“Lover” by Taylor Swift – Album Review

Bhoomi Sharma, Staff Writer

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Taylor Swift has told us all, through her numerous albums, to Speak Out, to be Fearless, to be a bold Red in a colorless world, to celebrate our lives, and to not let our Reputation decide who we want to be. Taylor Swift comes to us with her new album “Lover,” singing to us about her lover.

 

Swift’s new album, “Lover” came out Aug. 23. It is the artist’s seventh album, and the first album she herself owns, after her old label sold all her previous music to Scooter Braun. It’s a new era, starkly different from “Reputation.” “Lover” is sprinkled with pastels and hearts. The change is marked by her butterfly mural in Nashville and her single “ME!,” which celebrates her relationship with herself. The music video for “ME!” also features Brendon Urie, the lead singer for Panic! At The Disco. It opens with a pink snake, which bursts into a kaleidoscope of butterflies seconds later, symbolizing her rebirth.

 

The entire album has 18 tracks, each one a different step in healing or a declaration of her love. She started teasing some of the lyrics to her songs as captions on her Instagram posts weeks before the album actually came out. The deluxe version of this album also includes several of her diary entries from all throughout her life, many showing the rough drafts of the lyrics to her older songs.

 

With lyrics like “I’d be a fearless leader, I’d be an alpha type,, “I snuck into the garden gate, every night that summer just to seal my fate,” “American glory, faded before me” or the hundreds of others, Swift pours her soul out. While “ME!” and “You Need To Calm Down” may have seemed like more sugary pop, she doesn’t disappoint. The rest of the songs are each sorrowful, happy or political in their own ways. Songs like “The Man,” show Swift finally taking a political stance, something she has restrained from doing before. “Soon You’ll Get Better” is an incredibly painful song to listen to, especially since it refers to her mother suffering a relapse in cancer, while “Paper Rings” is the most uplifting song in the whole album, with Swift singing at the top of her lungs that she would marry her lover with even paper rings.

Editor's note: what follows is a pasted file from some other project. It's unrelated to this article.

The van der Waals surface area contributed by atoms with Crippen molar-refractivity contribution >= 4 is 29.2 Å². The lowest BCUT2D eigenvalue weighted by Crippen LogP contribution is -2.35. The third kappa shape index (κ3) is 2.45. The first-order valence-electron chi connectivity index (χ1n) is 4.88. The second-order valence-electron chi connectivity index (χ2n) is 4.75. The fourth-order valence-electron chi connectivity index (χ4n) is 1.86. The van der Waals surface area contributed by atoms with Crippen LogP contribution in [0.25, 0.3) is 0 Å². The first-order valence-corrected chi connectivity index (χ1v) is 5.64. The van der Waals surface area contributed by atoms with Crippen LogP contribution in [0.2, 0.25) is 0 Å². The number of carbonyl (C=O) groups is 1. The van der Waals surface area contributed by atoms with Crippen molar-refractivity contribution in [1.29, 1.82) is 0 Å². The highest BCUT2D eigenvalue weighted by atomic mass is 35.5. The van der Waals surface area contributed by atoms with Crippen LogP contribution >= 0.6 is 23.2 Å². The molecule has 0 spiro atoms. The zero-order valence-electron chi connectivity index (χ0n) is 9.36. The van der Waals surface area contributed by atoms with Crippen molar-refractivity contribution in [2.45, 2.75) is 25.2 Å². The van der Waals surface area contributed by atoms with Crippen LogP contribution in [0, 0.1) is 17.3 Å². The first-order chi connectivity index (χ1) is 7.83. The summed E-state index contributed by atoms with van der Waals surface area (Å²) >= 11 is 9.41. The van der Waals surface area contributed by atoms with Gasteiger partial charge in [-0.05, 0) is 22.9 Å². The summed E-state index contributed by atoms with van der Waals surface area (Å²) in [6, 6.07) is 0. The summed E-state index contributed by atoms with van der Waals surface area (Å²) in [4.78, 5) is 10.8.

To me, the album was the best she has ever written. The album seemed to have a wave of sentiment over it. Throughout all 18 tracks, she makes tiny references back to her old albums, symbolizing that she’s moved on from her past. And that’s never been more touching. Her songs are more grown-up in a way, and the songs come from a place that is more healed than scarred. My personal favorite song was “Miss Americana and the Heartbreak Prince.” The song is a metaphor for the political situation of the United States, but it was the high school metaphors that got me. Swift kept referring to herself as a prom queen, or ‘America’s Sweetheart’, who got stilted by someone she trusted, and it does sound like the perfect comparison from what we know of her. 

 

While “Reputation” showed Swift to be the satirical villain, someone ready to attack at a moment’s notice, “Lover” is a retelling of a romanticized American Dream, the life of someone who has been through heartbreak after heartbreak until she found The One. It is one of Taylor Swift’s most heartfelt albums till date, and Swift doesn’t hold back at all, talking about her love life, addressing her haters and making her stance on LGBT+ rights as clear as she could. 

 

Call her Miss Americana.